Supporting Children and Youth

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Aboriginal youth report higher rates of depression, suicidal thoughts and substance abuse than their non-Aboriginal peers. Poverty, violence, food insecurity and racism compound to create a feeling of despair.

Wabano partners with schools, community service agencies, and hospitals to weave a net of support around children and youth, so they feel like they belong, and that they have the courage and skills to face life’s challenges.


Reducing barriers to care

A recent study of the mental health needs of Aboriginal youth in the Champlain area found that poor coordination among service providers and racism are lead barriers to care.

Wabano and Montfort Hospital are developing a protocol to reduce wait times for psychiatric care for youth in crisis, and to better coordinate care for young patients when they leave the hospital.

To improve cultural competency and sensitivity of service providers, Wabano provides training for health professionals, Ottawa Police Services, the Children’s Aid Society and other community service agencies on issues impacting the mental health and wellbeing of Aboriginal children and families, and how they can incorporate culturally-safe practices into their work.


Supporting kids in school

Aboriginal youth are still not graduating high school at the same rate as non-Aboriginal students. In partnership with Wabano, the Ottawa-Carleton District School Board created an Aboriginal school liaison position—a person to provide teachers and students with cultural experiences and connections to community.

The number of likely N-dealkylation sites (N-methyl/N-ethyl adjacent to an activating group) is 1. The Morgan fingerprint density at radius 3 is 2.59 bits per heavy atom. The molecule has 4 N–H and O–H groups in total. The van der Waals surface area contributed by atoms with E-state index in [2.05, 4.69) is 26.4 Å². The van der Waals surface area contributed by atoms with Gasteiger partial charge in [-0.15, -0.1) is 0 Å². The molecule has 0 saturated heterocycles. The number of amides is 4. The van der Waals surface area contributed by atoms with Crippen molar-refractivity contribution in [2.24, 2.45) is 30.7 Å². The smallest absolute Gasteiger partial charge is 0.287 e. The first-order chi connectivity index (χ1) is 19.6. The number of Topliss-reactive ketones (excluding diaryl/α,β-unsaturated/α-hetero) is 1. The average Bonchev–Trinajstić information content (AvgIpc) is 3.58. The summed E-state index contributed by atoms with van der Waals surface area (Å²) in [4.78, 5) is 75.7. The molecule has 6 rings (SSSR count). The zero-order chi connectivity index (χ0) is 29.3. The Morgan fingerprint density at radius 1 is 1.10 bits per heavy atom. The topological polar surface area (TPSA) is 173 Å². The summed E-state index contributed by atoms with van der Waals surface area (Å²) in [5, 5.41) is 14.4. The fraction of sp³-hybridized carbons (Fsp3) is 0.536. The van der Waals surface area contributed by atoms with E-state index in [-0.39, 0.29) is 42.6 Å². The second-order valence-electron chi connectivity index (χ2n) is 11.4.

“I Belong Here” is a program designed to help schoolchildren succeed. Schoolchildren who participate in the program get an advocate to help them navigate between the home and the school, meet their urgent needs, improve their academic achievement and help cultural awareness and understanding with teachers / students and the school board.

The Framework for I Belong Here, has been published to Promote the Healthy Development of Urban Aboriginal Children 6-12 Years:  This full colour publication is intended to alert service providers of the many issues affecting urban Aboriginal children.  Through its pages, the reader will be introduced to a framework that encompasses Aboriginal cultural perspective as it relates to healthy child development. The framework is available from our shop.


Keeping youth out of the justice system

The Youth Diversion Program partners with the Boys and Girls Club, Ottawa Police Services and the justice system to support  youth ages 12-17 who have been in conflict with the law. The program provides case-management, mentorship, cultural activities and a youth drop-in to keep youth from reoffending.

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